Horticulture Articles

Deck the Halls (with Holly!)

Deciding what to write can be a torturous task. As you may have noticed, I like to explore the often overlooked parts of the garden world. This time however, I decided to be conventional (yawn) and chose the most obvious plant for December, holly.

Sounded like it would be easy but nope, I soon found that Ilex is a very large genus. Even narrowing it down to the major ornamental species that thrive in Connecticut, left way too many plants. There are natives species: Inkberry (I. glabra), American holly (I. opaca), and winterberry (I. verticillata). Then there are the non-native species: Japanese holly (I. crenata) and the myriad hybrids. Ironically, the species that epitomizes Christmas, English holly (I. aquifolium) with its deep green, vicious spiny leaves and red berries, is marginally hardy to zone 6b. Not relevant for those of us up in the hills.

To keep this article from being unbearably long — we all have holiday shopping to do — I decided to focus on the non-natives species. Yes, yes, I know this will offend the nativists but, as we are steeped in the European holiday tradition, it’s only fair. No one ever sang “deck the halls with boughs of winterberry”. And as it all traces back to the Druids who believed that holly offered protection against evil spirits, evergreen holly with red berries it is.

Big animal picture … these evergreen hollies prefer sun with some moderate shade tolerance, prefer acidic soil, don’t like it too cold or too hot but in general, they aren’t overly fussy. One notable characteristic of holly is that it is a dioecious plant which means the male and female reproductive parts are on separate plants. The flowers are white and not of much interest unless you are a bee, in which case you are happy to gather the pollen of the male flowers. Any male plant can pollinate any female plant IF the flowering time overlaps. Most holly plants are paired (boy & girl) to ensure that happens. If it does, the resulting fruit is botanically speaking a drupe – not a berry – but I will just call them berries.

The freewheeling exchange of pollen is why there are many hybrid hollies which are crosses of different species. It is these hollies we will explore here starting with the Blue or Meserve hollies. Here is a great story of a woman in horticulture. Kathleen Meserve, an enthusiastic 20th century amateur gardener on Long Island, wanted to create cold hardy hollies with red berries. She crossed a Japanese species (Ilex rugosa) with the English holly and created a hybrid called Ilex x meserveae which is hardy to Zone 4. The foliage of this hybrid is so dark green it looks bluish, thus the name, Blue Hollies. There is ‘Blue Prince’, ‘Blue Boy’, ‘Blue Stallion’, ‘Blue Princess’ and ‘Blue Maid.’ You need one male for every four to five females to get a bumper crop of red berries. Cultivars vary in size but, by and large, they are sizeable shrubs growing to 5 – 12 ft. tall and 6 ft. or more across. They can be used as a foundation plant if you don’t mind pruning. Luckily they take to pruning very well and also make awesome hedges (take that, boring Arborvitae).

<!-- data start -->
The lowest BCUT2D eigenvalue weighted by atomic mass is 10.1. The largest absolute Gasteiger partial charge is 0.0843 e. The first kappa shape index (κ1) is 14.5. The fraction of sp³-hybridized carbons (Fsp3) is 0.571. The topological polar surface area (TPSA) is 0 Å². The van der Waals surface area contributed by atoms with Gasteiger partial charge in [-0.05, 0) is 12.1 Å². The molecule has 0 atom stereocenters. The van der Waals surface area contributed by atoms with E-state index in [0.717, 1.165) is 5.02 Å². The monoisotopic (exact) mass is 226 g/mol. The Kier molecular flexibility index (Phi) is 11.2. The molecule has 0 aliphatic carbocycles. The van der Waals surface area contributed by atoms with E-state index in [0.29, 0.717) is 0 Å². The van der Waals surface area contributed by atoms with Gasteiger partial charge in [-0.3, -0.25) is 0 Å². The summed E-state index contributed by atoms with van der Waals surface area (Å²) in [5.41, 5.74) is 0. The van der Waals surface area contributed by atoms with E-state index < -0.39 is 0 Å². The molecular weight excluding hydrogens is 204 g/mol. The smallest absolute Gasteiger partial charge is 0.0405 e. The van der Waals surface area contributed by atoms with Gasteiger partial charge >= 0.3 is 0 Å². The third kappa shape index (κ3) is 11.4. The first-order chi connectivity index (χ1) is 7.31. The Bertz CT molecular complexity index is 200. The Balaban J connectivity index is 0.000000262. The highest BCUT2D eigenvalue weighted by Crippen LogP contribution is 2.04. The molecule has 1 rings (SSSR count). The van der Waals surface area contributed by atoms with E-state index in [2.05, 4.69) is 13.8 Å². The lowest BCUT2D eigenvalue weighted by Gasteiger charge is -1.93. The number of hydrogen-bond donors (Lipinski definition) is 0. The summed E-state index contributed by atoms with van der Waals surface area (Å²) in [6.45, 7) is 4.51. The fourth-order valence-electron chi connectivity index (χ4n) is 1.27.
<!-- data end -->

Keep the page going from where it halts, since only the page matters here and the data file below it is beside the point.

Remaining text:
Ms. Meserve continued her matchmaking and crossed Chinese holly (I. cornuta) and English holly producing ‘China Boy’ and ‘China Girl’ (Ilex x meserveae ‘Mesdob’ & ‘Mesog’). They have a rounded, dense form growing to 7-10 ft. tall by 5-8 ft. wide. They too are hardy to Zone 4.

Then a German nursery man, Hans Hachmann, crossed ‘Blue Prince’ and English holly. The resulting blue hollies were trademarked with “Castle” names. They are smallish for hollies, hardy to zone 5 and best of all, way less spiky with softer deep green foliage. ‘Castle Spire’ (I. x meserveae ‘Hachfee’) has bright red berries, dark glossy foliage and a narrow, pyramidal form reaching 8 – 12 ft. tall and 3 – 4 ft. wide. The male, ‘Castle Wall’ (I. x meserveae ‘Heckenstar’) is a bit shorter at 5 – 8 ft. tall. An even shorter guy is ‘Castle Keep’ at 3 – 5 ft. tall and wide; he has a rounded habit that needs no pruning to keep it shape.

Then there is my favorite, ‘Dragon Lady’ (Ilex x aquipernyi ‘Meschick’), a cross between English and Perny holly (I. pernyi). She is a looker with a narrow pyramidal form, 20 ft., tall but only 4 – 5 ft. wide. She has the deeply spiked, glossy leaves and bright red fruits of her English parent in a hardier, leaner package. Also on the smaller side is ‘Red Beauty’ holly (I. ‘Rutzan’) who hails from Rutgers University and is a cross of Blue and Perny holly. She is the same width as ‘Dragon Lady’ but half the height at 7 – 10 ft. tall.

Lastly, the grand dame of the hybrids is ‘Nellie R. Stevens,’ a cross of English and Chinese holly. She is monumental and will quickly reach a mature height of 15 – 25 ft. and width of 8 – 15 ft. She tolerates drought, air pollution, and heat but is only cold hardy to Zone 6. She will produce large, bright orange-red berries without a male pollinizer but a male Chinese Holly will increase the berry set.

Beyond being decorative, hollies provide protection for nesting birds and the flowers, though small, are loved by pollinators. In Celtic mythology the revered holly tree is considered the evergreen twin of the oak. The oak is the controller of the light half of the year and the holly controls the dark, winter months. Happy winter solstice!

By Renee Marsh, Horticulture Chair, Federated Garden Clubs of CT